Jere H. Mitchell

Jere H. Mitchell

Jere H. Mitchell, a physician-scientist, was born in Longview, Texas on Oct. 17, 1928. There were no doctors in the family and, in fact, no one had finished college. Jere knew two local doctors who became his role models and from an early age his goal was to emulate them and be a primary care physician in his home town. He attended Longview High School and had two important science teachers (Physics and Biology). He performed well in these courses but saw no connection between them and medicine. After graduation, he matriculated to the Virginia Military Institute in Lexington, VA. There he studied PreMed for 4 years (1946-1950). The head of the Biology Department was a great mentor and teacher. There he became much more interested in Chemistry, Physics, and Biology for there own sake but still did not understand that they are the founding blocks of medicine. Next he was accepted to medical school at the University of Texas Southwestern Medical School (now known as UT Southwestern). His favorite course the freshmen year was Physiology and he became a Student Instructor during his junior year. During his sophomore year Dr. Donald Seldin was recruited to UT Southwestern from Yale University to be in Medicine. None of the Texas boys had ever seen such a brilliant man who was such an awesome lecturer. He was a true Pied Piper and everybody wanted to follow in his footsteps. He so clearly showed how the building blocks of medicine were the Basic Sciences. After two years he became the Chairman of Medicine (33 y/o).Also during his junior year Dr. Carleton Chapman was recruited from the Laboratory of Physiological Hygiene at the University of Minnesota to be the first Head of Cardiology in Seldin’s Department of Medicine. These two men served as his mentors and both had a tremendous influence on his career and his changing the plan of being a primary care physician to being an academic physician-scientist.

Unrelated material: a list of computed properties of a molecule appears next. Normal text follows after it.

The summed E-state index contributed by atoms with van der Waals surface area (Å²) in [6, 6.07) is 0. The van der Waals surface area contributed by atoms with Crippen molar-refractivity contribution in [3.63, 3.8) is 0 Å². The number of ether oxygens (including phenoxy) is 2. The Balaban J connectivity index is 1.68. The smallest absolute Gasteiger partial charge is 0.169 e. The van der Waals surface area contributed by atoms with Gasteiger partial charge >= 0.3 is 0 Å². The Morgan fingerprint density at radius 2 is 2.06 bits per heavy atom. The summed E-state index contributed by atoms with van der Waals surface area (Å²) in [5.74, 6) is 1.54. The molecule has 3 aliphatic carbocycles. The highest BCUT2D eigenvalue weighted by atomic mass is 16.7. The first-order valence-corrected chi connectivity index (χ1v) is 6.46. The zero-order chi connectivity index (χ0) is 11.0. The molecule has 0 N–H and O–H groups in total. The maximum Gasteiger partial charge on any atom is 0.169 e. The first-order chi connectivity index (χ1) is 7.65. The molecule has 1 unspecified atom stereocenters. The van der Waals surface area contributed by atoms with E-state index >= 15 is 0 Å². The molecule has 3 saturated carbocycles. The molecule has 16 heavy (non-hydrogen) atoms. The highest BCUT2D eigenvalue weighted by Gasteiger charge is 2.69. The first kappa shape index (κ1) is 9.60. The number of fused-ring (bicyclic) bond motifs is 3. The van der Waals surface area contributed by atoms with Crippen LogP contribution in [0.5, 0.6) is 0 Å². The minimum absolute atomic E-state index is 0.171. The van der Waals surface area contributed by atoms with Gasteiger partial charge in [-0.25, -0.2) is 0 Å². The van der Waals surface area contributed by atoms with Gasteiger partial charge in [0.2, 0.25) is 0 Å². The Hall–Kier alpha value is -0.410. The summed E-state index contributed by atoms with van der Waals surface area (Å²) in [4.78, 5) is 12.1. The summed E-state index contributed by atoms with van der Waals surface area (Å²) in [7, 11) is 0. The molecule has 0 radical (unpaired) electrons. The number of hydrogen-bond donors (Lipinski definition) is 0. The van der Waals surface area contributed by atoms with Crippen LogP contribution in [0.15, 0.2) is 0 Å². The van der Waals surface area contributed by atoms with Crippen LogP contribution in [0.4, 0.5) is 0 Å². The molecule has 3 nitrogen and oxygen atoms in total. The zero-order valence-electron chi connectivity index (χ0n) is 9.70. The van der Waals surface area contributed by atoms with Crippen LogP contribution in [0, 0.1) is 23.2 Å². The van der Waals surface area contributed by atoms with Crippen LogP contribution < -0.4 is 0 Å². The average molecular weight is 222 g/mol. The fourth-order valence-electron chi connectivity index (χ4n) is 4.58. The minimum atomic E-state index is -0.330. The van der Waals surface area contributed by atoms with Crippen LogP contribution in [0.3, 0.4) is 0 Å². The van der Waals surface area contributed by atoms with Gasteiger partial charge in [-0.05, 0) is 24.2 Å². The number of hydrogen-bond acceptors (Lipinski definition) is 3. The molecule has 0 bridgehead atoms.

After graduation Dr. Mitchell spent 2 years in Internal Medicine at Parkland Hospital (1954-1656) and 2 years as a Cardiology Fellow at UT Southwestern  (1956-1958). During this latter time, he performed studies in the physiology of exercise in humans and dogs.  During this same time, he met Dr. Stanley Sarnoff and was invited to come work in the Laboratory of Cardiovascular Physiology at the National Heart Institute in Bethesda. He spent 4 years (1958-1962) working in this laboratory. After that time, he returned to Dallas as a faculty member in Cardiology again working with Dr. Chapman.

In 1966 he became the Head of Cardiology after Chapman left for Dartmouth Medical School and in 1977 was appointed the Director of the Harry S. Moss Heart Center (1976-2000). He is still a member of the Faculty at UT Southwestern. During his tenure in Dallas, he has spent a semi-sabbatcal in Oxford (University Laboratory of Physiology) and in Copenhagen (August Krogh Institute and Copenhagen Muscle Research Center).

Dr. Mitchell has been fortunate to have had a generous funding from the American Heart Association and the NIH. The Cardiology Division had a Program Project Grant from 1961-2008     and Dr. Mitchell was Director from 1966-2000. This is one of the longest funded grants of this type.

Dr. Mitchell Scientific Societies include the American Federation of Clinical Research (Emeritus), the American Society for Clinical Investigation (Emeritus), the Association of American Physicians, the Association of University Cardiologist (Emeritus), the American Physiological Society (Cardiovascular, EEP, and NCAR Sections), and The Physiological Society (Honorary Member).

Dr. Michell has received numerous awards. From the American Physiological Society he won the Carl J. Wiggers Award of the Cardiovascular Section in 1992, the Edward F. Adolph Distinguished Lectureship in 2003 and the Honor Award in 2007 from EEP Section, and the Carl Ludwig Distinguished Lectureship in 2015 from the NCAR Section. From the American College of Cardiology, he received the first Young Investigators Award in 1961 and the Distringuished Scientist Award in 1999. From the American College of Sports Medicine a Citation Award in 1983, the Honor Award in 1988, and the Joseph B. Wolffe Memorial Lecturer in 1989. From The Physiological Society he gave the Paton Prize Lecture in 2012 and was made an Honorary Member in 2015. From the University of Copenhagen, he received a Doctores Medicinae Honoris Causa in 2000.